"Your dad was onto you the day he drowned those kittens.
You knew what would happen to them if he gave them away.
But no, oh no, drowning was cruel you said. Your dad said to
me that day after. He says, you know what you've done,
don't you. Given birth to a bleedin' liberal."
Mrs. Delt lectures her son Morgan on class betrayal
"Where has love got me? Where has gentleness got me?
You know violence has a kind of dignity in a loving man.
And I'm full of love."
Morgan obliquely threatens love rival Charles Napier
It's become tiresomely fashionable of late to be loudly dismissive of the 60s. This rarely comes from those who lived through the decade, but that new breed of comics and TV presenters who have traded in humour for a sneering but directionless cynicism and a self-satisfied pursuit of fame and/or notoriety. The 60s were bollocks, they assure us. They weren't even born then but they read about it somewhere and it sounds rubbish to them. Well arseholes to that. I wasn't there either, but it's a period of western history that always sounded pretty damned good to me, particularly when compared to the altar of unprincipled greed at which so many now seem happy to pray. Frankly, we could do with a little of the rebellious spirit that makes that particular period seem so retrospectively attractive. Last year's student protests filled my heart with a nostalgic glow, and net-based action like Operation Payback and the Twitter-organised demonstrations against corporate tax avoidance saw a new breed of technologically skilled revolutionary flexing their muscles in a battle with the giants of international corporate capitalism. Ah, it brings a tear to my eye.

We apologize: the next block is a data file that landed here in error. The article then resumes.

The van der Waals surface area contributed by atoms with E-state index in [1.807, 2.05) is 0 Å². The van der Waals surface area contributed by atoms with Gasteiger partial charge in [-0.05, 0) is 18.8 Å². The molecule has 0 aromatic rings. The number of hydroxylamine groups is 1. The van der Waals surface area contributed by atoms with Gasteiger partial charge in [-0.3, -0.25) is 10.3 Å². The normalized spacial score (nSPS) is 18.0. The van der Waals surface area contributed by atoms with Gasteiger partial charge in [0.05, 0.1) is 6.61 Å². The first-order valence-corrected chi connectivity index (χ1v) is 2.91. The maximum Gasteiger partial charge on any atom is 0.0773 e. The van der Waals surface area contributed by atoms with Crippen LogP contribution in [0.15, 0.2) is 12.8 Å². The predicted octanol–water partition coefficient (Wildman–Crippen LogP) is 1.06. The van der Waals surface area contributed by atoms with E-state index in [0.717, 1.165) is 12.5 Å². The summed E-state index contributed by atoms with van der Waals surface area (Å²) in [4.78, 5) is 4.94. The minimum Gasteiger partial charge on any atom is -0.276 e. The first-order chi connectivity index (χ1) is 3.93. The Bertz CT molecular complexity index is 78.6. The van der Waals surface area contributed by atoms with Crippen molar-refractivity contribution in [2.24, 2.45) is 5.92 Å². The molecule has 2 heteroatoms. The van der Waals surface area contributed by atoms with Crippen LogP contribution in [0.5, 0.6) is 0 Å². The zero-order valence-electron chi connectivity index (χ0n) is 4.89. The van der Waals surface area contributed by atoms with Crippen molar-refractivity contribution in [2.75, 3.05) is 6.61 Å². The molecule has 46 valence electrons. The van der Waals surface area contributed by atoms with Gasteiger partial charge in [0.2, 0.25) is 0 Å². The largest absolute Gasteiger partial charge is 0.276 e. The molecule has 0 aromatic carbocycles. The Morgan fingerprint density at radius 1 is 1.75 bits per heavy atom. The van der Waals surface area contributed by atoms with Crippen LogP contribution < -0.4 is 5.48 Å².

Artistically the 60s were also an exciting time, a new freedom in art, literature and cinema reflected in a willingness on the part of film studios and television to take chances and encourage new talent and experimentation. Widespread opposition to the war in Vietnam and the establishment in general also provided socially conscious writers and filmmakers with an appreciative audience, which made their projects potentially attractive for those willing to put up the production dosh. In this pre-digital age even small scale features were expensive to make, which for left-wing filmmakers sometimes meant sleeping with the enemy, one whose lack of scruples meant they'd throw funds at anything that might turn a profit, whatever its political persuasion. But then there's something rather gratifying about a system that willingly forks out for a work that criticises and encourages rebellion against it, hence Lindsay Anderson's proclamation that the duty of the artist is to bite the hand that feeds it, a guideline I still treasure and encourage everyone to live by.